After pressing his case, Shackleton was given one officer from the Royal Marines, Captain Thomas Orde-Lees, who was Superintendent of Physical Training at the Marines training depot.
The scientific staff of six accompanying Endurance comprised the two surgeons, Alexander Macklin and James McIlroy; a geologist, James Wordie; a biologist, Robert Clark; a physicist, Reginald W. James; and Leonard Hussey, a meteorologist who would eventually edit Shackleton’s expedition account South. The visual record of the expedition was the responsibility of its photographer Frank Hurley and its artist George Marston.
On August 8th the Endurance sailed for the Antarctic via Buenos Aires and the sub-Antarctic island of South Georgia where there was a Norwegian whaling station.
On November 5th, 1914 they arrived at South Georgia. Shackleton learnt much from the whaling captains about the conditions between there and the Weddell Sea which indicated that this was a particularly heavy ice year.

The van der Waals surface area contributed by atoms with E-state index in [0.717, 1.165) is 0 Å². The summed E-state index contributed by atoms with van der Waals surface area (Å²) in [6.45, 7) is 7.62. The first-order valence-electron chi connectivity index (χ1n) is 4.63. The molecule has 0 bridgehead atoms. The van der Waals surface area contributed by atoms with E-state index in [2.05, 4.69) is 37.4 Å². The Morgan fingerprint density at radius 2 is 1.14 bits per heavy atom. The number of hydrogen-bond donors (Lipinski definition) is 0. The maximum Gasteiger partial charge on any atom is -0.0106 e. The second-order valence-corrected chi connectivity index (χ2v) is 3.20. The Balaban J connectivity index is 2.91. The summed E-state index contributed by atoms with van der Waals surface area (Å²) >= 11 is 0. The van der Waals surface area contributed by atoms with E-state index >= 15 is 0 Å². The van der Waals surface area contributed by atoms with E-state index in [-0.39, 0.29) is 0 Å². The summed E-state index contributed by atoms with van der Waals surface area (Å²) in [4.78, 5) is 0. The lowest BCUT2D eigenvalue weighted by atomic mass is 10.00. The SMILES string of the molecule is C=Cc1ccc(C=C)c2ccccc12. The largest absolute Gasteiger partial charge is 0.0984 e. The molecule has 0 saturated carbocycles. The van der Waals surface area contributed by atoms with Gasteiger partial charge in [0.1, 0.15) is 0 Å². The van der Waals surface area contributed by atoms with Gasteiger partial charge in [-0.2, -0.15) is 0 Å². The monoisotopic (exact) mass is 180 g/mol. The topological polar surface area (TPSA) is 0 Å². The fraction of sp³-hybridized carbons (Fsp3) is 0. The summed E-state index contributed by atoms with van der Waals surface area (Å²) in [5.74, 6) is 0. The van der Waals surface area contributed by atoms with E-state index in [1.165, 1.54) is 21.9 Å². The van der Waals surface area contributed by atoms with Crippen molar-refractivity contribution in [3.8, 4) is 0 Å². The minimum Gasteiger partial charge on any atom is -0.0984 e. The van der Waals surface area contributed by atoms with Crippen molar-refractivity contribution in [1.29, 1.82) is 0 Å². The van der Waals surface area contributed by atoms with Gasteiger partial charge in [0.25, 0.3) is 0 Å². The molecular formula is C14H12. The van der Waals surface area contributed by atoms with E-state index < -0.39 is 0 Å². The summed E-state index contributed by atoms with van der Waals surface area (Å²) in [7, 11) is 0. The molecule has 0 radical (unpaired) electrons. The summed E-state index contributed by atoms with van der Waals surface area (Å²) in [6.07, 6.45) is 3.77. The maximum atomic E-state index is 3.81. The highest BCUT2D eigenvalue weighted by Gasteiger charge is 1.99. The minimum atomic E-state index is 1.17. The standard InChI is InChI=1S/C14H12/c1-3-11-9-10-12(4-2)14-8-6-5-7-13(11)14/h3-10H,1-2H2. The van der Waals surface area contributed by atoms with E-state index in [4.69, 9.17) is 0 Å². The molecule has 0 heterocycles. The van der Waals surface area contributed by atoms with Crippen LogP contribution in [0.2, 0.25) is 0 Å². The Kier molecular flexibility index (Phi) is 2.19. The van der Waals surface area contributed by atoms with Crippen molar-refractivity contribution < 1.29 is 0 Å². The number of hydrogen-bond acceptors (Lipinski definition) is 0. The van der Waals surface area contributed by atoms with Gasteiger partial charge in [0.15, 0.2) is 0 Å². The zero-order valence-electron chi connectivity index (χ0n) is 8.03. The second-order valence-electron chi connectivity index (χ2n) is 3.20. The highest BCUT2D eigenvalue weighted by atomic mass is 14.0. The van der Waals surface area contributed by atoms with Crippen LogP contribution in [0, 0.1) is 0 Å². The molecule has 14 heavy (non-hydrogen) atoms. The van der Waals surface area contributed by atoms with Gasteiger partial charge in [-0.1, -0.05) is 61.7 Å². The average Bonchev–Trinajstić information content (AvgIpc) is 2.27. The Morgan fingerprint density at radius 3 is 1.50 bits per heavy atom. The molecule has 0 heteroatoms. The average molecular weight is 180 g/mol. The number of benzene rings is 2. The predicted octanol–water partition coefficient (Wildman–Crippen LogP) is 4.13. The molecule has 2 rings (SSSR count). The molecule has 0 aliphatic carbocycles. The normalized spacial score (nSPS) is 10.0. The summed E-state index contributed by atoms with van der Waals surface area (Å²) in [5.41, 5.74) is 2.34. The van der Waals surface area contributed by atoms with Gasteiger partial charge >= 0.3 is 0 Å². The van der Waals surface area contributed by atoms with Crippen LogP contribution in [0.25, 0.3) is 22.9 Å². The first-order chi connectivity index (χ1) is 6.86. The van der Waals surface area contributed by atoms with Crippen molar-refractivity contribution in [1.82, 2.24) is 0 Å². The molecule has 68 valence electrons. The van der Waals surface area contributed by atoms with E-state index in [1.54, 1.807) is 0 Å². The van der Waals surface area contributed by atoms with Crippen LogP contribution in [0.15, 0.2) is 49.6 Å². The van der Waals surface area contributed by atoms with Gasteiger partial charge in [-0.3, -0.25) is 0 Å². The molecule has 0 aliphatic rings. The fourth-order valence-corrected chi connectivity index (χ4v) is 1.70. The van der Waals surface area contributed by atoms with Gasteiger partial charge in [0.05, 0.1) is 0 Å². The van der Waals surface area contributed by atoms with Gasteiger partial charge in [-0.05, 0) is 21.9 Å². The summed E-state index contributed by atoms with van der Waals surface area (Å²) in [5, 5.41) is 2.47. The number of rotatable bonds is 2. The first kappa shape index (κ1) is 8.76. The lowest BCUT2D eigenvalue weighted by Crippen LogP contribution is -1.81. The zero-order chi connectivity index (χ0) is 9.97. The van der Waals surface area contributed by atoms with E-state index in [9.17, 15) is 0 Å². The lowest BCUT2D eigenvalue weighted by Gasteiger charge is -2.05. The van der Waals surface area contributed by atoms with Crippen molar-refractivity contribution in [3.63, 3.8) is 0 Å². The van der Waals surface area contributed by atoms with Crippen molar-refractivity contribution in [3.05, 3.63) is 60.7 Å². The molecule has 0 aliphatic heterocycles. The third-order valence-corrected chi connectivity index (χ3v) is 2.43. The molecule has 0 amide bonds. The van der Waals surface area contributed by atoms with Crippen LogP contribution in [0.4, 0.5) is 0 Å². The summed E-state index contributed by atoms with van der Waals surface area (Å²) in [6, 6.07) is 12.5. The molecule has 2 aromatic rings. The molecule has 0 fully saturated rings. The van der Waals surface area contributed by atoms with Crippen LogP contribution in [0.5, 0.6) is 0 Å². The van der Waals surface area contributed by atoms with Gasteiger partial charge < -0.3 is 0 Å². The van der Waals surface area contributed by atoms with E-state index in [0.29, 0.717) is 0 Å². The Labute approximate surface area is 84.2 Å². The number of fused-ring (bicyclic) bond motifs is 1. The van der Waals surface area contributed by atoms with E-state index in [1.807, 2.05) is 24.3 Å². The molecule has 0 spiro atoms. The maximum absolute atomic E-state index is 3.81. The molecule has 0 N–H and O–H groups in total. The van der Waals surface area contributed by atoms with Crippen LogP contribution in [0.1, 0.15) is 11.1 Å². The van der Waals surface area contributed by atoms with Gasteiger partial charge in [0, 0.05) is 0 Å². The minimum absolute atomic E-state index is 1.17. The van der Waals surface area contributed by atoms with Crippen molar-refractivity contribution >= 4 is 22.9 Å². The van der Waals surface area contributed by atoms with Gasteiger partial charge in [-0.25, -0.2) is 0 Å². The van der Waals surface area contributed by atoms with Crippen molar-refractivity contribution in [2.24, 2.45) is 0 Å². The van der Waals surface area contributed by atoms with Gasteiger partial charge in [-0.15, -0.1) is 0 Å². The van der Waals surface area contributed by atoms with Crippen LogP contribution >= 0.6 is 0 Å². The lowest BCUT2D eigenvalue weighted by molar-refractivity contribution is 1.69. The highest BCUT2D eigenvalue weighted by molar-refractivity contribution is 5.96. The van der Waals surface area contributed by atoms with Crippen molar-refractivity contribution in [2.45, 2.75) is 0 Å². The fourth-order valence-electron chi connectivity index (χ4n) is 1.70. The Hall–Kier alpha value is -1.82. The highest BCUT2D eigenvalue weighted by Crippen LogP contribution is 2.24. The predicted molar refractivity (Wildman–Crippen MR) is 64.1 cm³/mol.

The plan had been to spend only a few days collecting stores, but instead, the Endurance remained at South Georgia for a month to allow the ice further south to disperse.
The Weddell Sea was known to be particularly ice-bound at the best of times and the Endurance left with a deck-load of coal in addition to normal stores to help with the extra load on the engines when it came to pushing through pack ice in the Weddell Sea to the Antarctic continent beyond.
Extra clothing and stores were taken from South Georgia in the event that the Endurance may have to winter in the ice if caught in the Weddell Sea as it froze, unable to reach the continent first. They left South Georgia on the 5th of December 1914.